I need to figure out my life before I left. I had done much of that on an emotional level, a spiritual level, and a personal level. I had not done that on a practical level. I took out my day planner and I planned my me time for the next week (it's taking a lot of energy to stick to my schedule btw) and to figure out how I was going to make this "taking care of myself" thing work practically in my life. When done, I took one last long loving look before I left...

Yes that is a crucifix, and yes I skipped Mass.
but then I needed one more backward glance, because, well, I am in love.
Overall, It was beautiful. Later, maybe much much later, someday, I will write about how it changed me. I want to be sure these changes stick. And right now I want to go to bed.

Bon night,

Our Heroine.

Thursday, April 2, 2009

Once upon a time continued...

Our young heroine returns. She is satiated by her day. Full to the brim, and curious about what tomorrow will bring. The morrow's dawn brings a day of promise. Tomorrow she leaves to fulfill her dreams. She is nervous that she will be lonely, but she knows that her old friend, the sea, will greet her fondly and with much emotion. She knows she will have time to process the pain she saw today, in ways she has not yet begun to imagine. While is satisfied by today's events, she knows the pain has not set in... from this point I no longer have the objectivity to pretend that I am not that heroine. So I must continue in the first person.

The doctor's appointment with my father was today. 90% chance he has chronic (as opposed to acute) Hep. C. Of that 90%- there is a 75% chance it is already cirrhosis of the liver. 20% chance it is cancer of liver. 5% chance it is asymptomatic. Chances are a new and long and winding and terrifying road stretches before me. I feel ready, only because I know that I cannot choose away from this road. My choice lies only in how I will walk it. My hope is that Christ will meet me this weekend, and show me how to walk it well.

In this life I have seen terrifying things, done terrifying things, been terrifying things. None of that prepared me for this day. It may seem to many that my father is rarely in control of a situation, but I would argue that he is seldom not in control. He makes his choices knowingly. He is not afraid of the life he lives. He is bold, proud, courageous, even as he makes choices we all consider stupid. Today, my father was more honest with me than he has ever been. Today, my father was terrified.

Never in my life have I seen him as I saw him today. Even when my four year old body lay bleeding on a table, my father was calm and collected. Even when his body lay bleeding in the street, drunk, and uncontrollable, he knew what he was doing. Today he looked death and sobriety in the face and his whole being shuddered. I have never seen a soul shudder. It is not normal. It is not easy. It is terrifying.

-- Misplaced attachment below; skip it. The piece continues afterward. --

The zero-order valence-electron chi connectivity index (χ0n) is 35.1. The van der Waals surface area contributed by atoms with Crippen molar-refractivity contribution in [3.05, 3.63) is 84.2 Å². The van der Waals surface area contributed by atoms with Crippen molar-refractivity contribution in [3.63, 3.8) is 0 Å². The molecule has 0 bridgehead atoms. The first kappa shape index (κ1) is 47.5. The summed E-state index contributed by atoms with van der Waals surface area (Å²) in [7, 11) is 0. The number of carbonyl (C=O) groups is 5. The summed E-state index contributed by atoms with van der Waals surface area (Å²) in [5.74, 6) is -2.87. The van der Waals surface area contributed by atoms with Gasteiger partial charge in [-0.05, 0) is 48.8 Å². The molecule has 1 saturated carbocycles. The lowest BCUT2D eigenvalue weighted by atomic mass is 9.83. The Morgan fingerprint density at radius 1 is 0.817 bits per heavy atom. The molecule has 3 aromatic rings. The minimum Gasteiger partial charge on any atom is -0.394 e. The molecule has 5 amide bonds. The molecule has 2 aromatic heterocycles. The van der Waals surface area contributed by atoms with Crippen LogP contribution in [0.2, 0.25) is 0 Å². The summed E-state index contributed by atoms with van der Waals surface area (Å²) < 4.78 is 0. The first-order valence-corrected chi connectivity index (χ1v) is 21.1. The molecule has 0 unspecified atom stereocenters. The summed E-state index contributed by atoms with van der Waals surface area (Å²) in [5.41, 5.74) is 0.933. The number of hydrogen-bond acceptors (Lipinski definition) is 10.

I know that my heart is broken and that I have not begun to feel it. This terrifies me. I want to dream to hope that this is nothing, that we will get the results back and find that this was all a false positive. A part of me knows that that is not true. A part of me knows this is the beginning of the end.

My biggest fear as a child was that my father would not be there to walk me down the aisle. Now I do not know that fear. Not only do I not know if I will even walk down the aisle, I also know that if I do, I will do so alone. Mardy Phillipian gave me that permission two years ago. I want it. I will not give myself away, but I will face marriage, walk up to it, as myself, and myself alone. But I am sad. I hate that it is death that brings me to people. Death which forces me to know them. Death which forces me to understand the depths (and shallows) of my love for them.

Tomorrow I will greet the ocean. Tomorrow I will feel my pain. Tomorrow I will find myself. Tomorrow I will rest. Tomorrow, but not today.

Wednesday, April 1, 2009

The Happy List

Isn't it amazing what a couple of days can do for one's outlook on life?

At the end of the day (there is a story behind that phrase.... see below for story), I have no control. So why not be happy and let it all go? Happy Happy Joy Joy. I am committing to being happy. Let's play a game. I will list my happiness, then you send me yours.

Happy List:
1. I have very nicely painted red nails.
2. I have a very cute boy who calls and visits me very often.
3. I have a job. (work drama sucks, but I am glad that I work at all)
4. I am alive and kicking.
5. I can blog until my fingers bleed.
6. I have mental health insurance, which means I can go vent to someone who provides me with actionable steps to bettering my life.
7. I am learning that being open about who I am can be wretched, because it worries people, but then at least I know who I am. I find when I am not open with people, I begin to believe I am the person they think I am, rather than the woman I really am. Woot.
8. I love the word Woot.
9. It's raining. And I just don't care if my hair curls.
10. Nieces and nephews are the best.

Now the story:
Dr. Jean Kachiga, a professor of mine from Simpson, used this phrase (at the end of the day) rather excessively. I loved it every time. Granted Kachiga is by far the most attractive educator on the face of my planet (by my planet, I mean the part of the world thus far opened to me), however, he is also remarkably intelligent and a mad scientist of international theory. If I could marry him (or just be like him) I would. My crush is a little ridiculous, I know. But man oh man. I sure know to pick them.